Beware of Developing Dependence: When you start singing with the recording, it is very easy to continue to focus on the singer rather than yourself. This can cause an almost unbreakable dependence on the recorded singer for everything from cues to meter to pitch. I’ve had several of my students fall into this trap. You need to focus on your voice aligning with the recorded singer. You need to listen to and hear your voice in relation to that singer. You need to focus on your voice.
Three Problems that Come From Dependence
a) You tend to not hear your errors. This is because the recording is filling in all the holes or gaps in your singing. For example, if you are singing a run and you only hit the first and last notes of the run (I hear this quite often), but, because you are focused on the recorded singer, you don’t hear your missed notes. To you, it sounds perfect because the entire run is being sung on the recording and that’s what you heard. You can’t correct what you don’t hear.
b) You never learn to find your own cues. The recorded singer will cue you to when you need to come in or how long you should sustain a note before starting the next phrase, etc. Take away the singer, and you have no idea how the song goes. It’s important to learn to count measures, listen for instrumental or rhythmic cues, and feel your way through a song.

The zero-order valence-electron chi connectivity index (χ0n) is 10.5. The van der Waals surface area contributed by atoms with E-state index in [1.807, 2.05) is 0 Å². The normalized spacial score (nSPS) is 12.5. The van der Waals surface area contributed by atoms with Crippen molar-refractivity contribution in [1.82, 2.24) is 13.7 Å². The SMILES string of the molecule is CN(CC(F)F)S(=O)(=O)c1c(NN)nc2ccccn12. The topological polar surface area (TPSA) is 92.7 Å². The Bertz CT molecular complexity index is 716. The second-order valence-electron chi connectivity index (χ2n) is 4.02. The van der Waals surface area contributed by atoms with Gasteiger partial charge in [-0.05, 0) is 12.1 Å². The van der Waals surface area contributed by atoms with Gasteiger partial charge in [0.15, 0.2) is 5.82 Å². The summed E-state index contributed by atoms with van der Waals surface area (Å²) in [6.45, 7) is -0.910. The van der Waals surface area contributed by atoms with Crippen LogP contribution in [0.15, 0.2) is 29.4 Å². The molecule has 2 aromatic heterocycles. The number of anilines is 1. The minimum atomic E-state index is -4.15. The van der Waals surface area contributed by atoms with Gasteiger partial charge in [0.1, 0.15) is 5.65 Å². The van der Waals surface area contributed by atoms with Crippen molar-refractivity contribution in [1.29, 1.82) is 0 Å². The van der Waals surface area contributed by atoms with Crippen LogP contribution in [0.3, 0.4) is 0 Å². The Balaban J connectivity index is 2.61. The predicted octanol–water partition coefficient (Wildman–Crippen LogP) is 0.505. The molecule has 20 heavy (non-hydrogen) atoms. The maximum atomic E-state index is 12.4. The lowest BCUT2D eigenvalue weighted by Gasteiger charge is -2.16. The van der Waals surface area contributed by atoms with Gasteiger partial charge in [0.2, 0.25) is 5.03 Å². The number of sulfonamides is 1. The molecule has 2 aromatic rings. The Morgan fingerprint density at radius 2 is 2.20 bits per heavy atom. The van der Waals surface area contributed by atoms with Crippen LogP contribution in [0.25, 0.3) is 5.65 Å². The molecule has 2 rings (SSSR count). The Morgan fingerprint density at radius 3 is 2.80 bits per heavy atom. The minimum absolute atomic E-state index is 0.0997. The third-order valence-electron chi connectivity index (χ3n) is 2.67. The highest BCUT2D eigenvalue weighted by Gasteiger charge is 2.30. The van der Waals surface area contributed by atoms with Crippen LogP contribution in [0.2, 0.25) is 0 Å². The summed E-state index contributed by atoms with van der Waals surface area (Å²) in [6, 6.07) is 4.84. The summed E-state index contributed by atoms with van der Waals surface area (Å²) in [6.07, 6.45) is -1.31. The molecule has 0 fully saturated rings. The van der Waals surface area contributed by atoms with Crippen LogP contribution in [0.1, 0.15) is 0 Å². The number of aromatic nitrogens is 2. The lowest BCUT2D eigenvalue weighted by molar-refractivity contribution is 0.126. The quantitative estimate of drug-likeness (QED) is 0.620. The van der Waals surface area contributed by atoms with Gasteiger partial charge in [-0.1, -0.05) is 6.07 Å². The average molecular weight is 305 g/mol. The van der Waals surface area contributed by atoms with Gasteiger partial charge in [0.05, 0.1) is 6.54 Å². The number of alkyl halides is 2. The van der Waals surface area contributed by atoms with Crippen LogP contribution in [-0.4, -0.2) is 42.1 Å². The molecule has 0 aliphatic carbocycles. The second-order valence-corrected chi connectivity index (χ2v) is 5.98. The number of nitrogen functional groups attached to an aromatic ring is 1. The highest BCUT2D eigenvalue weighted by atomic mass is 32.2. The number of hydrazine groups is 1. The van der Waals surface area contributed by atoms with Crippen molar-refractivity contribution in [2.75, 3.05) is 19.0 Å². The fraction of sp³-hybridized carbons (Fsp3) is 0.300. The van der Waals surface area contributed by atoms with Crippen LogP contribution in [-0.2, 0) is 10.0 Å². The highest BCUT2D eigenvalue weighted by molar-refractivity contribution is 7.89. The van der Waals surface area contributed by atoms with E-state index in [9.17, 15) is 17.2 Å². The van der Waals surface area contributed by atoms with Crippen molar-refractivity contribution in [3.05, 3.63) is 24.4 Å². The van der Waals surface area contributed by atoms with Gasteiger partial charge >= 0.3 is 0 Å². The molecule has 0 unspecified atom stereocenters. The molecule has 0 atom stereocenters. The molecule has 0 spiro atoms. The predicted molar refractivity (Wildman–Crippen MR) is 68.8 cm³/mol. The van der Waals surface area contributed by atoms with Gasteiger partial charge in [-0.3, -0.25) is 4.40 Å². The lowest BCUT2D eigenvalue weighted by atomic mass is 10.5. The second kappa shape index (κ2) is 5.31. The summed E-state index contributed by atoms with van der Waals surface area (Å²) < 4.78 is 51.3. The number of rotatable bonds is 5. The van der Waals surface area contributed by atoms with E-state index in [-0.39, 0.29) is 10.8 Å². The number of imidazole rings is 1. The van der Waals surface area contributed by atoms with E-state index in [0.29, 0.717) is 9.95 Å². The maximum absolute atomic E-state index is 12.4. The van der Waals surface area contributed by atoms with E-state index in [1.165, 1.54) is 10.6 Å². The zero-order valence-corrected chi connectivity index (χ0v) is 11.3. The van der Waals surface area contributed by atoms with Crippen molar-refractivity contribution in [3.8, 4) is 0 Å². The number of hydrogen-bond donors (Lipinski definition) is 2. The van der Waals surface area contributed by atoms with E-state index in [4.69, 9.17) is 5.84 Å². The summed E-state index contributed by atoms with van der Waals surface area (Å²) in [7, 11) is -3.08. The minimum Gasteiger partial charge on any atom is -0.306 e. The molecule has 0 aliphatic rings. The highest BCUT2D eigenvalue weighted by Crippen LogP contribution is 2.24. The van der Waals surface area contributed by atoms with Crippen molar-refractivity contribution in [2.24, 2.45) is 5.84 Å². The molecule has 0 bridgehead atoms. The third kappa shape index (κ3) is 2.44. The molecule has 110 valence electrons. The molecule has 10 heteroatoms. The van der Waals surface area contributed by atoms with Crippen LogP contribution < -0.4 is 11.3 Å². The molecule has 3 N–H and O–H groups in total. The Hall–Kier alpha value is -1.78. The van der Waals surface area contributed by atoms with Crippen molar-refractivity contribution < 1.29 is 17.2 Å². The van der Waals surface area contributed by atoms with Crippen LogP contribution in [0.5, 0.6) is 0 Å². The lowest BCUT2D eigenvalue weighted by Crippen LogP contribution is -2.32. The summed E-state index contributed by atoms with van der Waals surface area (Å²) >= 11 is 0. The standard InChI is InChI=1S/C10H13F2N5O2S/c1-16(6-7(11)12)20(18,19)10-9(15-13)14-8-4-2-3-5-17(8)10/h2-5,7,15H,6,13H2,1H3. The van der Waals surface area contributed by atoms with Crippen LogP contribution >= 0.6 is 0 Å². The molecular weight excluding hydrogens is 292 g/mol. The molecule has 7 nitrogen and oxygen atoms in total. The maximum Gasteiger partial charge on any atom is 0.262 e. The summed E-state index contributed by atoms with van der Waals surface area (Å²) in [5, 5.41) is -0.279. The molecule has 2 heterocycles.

c) Aligning your pitches to the singer in the track doesn't help you learn to memorize your pitches nor does it allow you to learn to hear your pitches in relation to the music being played. This part can be very tricky for some people.
When singing with the recording, I run the song from the top and sing along. As long as I am matching the phrasing and pitches, I just keep singing. If I fall off, I pause the track, listen to it, sing it without the track, and then start the track from the beginning again. I always start at the beginning with each run-through. This is the repetition of focused practice. I have found that by doing it this way, by the time I’m finished, I remember the song really well.
7. Sing with the Instrumental Karaoke Track (without video prompts)
Once I can sing the song through without stumbling, I start singing the song with the instrumental track. Sometimes I find that I haven’t learned the song as well as I thought and I have to go back to singing it through with the vocalist but I keep going back to singing it with the instrumental track. This is the goal: freedom from the singer and the vocal cues.
8. Learn the Lyrics